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Thought about the caliber for LR

The new season is approaching and we all begin to think about the new equipment. And its most important part is the choice of a suitable caliber for the purpose. So I tried to think about it. What and why I expect from my caliber...

As I mentioned in the article about ammo - there has been a great deal of recent development. Manufacturers are giving us new and better bullets. And so there are changes in the caliber selection...

In the picture are the bullets from left:

6mm Sierra MK 110grs / BC G1 .617

6,5mm Hornady ELD-M 140grs / BC G1 .646

6,5mm Sierra MK 142grs / BC G1 .626

6,5mm Sierra MK 150grs / BC G1 .713

7mm Sierra MK 197 / BC G1 .780

7,62mm Sierra HPBT 168grs / BC G1 .462 (standard for years but look at the new ones)

7,62mm Sierra TMK 168grs / BC G1 .535

But what does that actually change? What are our caliber requirements at all?

For us is important to hit the target precisely... And this can helps us:

- a low recoil. To be able to track our hits just after the shot (especially when shooting at metal targets). It also allows us to maintain better a quality position and make fewer mistakes thanks to a good position. Low recoil is the key... The lighter the bullet - the lower the recoil. Unfortunately there is a higher influence on the projectile by the wind. So they are a bit of a contradictory requirement.

- high bullet velocity - and hence a flatter ballistic curve. This will help us make fewer correction errors. In addition there is a very important factor - influencing the projectile by wind. The faster the bullet is the less the wind will affect it. When shooting at longer distances the wind estimation and the proper wind correction is crucial... - high Ballistic Coefficient. The higher it is the less the bullet loses its speed.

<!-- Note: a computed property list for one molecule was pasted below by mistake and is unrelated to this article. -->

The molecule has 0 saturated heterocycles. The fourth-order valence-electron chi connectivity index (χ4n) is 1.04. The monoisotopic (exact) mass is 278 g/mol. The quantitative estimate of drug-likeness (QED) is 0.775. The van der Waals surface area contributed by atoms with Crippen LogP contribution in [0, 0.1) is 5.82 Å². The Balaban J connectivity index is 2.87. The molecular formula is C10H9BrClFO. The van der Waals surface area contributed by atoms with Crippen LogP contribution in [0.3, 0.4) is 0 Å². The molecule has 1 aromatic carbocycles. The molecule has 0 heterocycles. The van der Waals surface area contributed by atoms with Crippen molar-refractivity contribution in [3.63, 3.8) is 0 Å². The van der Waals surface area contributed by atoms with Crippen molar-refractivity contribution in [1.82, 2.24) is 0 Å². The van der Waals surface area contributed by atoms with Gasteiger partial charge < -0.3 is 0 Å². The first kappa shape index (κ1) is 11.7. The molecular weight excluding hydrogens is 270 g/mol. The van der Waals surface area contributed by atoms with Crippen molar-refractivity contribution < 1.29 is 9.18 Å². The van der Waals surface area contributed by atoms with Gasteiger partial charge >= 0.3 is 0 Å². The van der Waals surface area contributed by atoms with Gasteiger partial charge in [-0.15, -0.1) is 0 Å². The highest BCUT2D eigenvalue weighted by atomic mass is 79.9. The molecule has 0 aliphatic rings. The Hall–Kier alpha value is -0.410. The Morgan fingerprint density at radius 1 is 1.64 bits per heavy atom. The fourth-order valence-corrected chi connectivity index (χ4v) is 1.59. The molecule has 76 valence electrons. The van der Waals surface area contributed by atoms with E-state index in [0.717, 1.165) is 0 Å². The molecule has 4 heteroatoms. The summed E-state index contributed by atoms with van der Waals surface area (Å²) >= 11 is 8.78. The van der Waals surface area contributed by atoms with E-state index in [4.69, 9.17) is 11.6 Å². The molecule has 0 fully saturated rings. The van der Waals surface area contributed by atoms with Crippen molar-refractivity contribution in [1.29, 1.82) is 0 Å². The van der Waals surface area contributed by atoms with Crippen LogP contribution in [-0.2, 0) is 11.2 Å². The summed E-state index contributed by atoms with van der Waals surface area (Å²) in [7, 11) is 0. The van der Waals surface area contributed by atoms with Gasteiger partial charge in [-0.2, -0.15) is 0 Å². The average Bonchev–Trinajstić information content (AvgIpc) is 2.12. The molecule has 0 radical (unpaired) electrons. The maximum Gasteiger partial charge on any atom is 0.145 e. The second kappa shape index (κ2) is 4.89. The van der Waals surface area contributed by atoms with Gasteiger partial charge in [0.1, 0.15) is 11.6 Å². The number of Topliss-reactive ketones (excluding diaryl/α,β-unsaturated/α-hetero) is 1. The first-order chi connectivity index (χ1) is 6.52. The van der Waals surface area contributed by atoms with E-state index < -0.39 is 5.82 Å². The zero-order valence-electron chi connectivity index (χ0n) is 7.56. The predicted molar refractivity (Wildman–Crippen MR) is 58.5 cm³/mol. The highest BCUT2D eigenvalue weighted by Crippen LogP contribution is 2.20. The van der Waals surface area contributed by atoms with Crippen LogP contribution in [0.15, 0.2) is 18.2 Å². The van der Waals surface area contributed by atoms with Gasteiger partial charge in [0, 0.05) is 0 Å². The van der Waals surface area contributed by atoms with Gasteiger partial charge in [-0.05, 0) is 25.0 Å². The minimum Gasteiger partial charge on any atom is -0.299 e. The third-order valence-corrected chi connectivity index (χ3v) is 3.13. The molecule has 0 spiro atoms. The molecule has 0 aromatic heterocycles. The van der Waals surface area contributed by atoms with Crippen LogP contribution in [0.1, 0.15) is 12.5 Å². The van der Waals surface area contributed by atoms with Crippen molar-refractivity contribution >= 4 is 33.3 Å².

These requirements are somewhat contradictory at some points. So there will always be a compromise... It would be ideal to shoot the heaviest bullet with the highest BC as fast as possible - and with even the smallest recoil. Unfortunately it is not possible. And also - heavy and fast bullet is a heavy burden on the barrel and its life is rapidly declining.

The question is what precision we want at what distance. The longer the distance is the more will play the role influencing of the projectile by the wind...

Ammo by caliber from left:

Short Action

.223 Remington (5,56x45) - very high bullet velocity (around 1000 m/s for light bullets) low recoil. Unfortunately the bullets are very light and do not have a very high ballistic coefficient. But within 300m distance you can get good results.

6mm Norma BR - medium speed for heavier bullets with high BC (around 820 m/s). Extremely accurate up to 500m with very low recoil. Over 500m wind plays a major role.

6,5 Creedmoor - medium speed for heavier bullets with high BC (around 840 m/s). Accurate up to 1000m. Wind correction is significantly smaller than the .308 Win and the recoil is significantly lower.

6,5 PRC - it's like Creedmoor on steroids... High speed even with heavy bullets with excellent BC (around 900 m/s). New caliber especially in Europe. But the potential is there. It should be accurate enough to 1250m. With good muzzle brake the recoil should be lower than the .308 Win.

.308 Winchester (7,62x51) - medium velocity for medium bullets with lower BC (around 820 m/s). New types of bullets already have BC above .500. Good accuracy up to 700m. At greater distances very affected by the wind.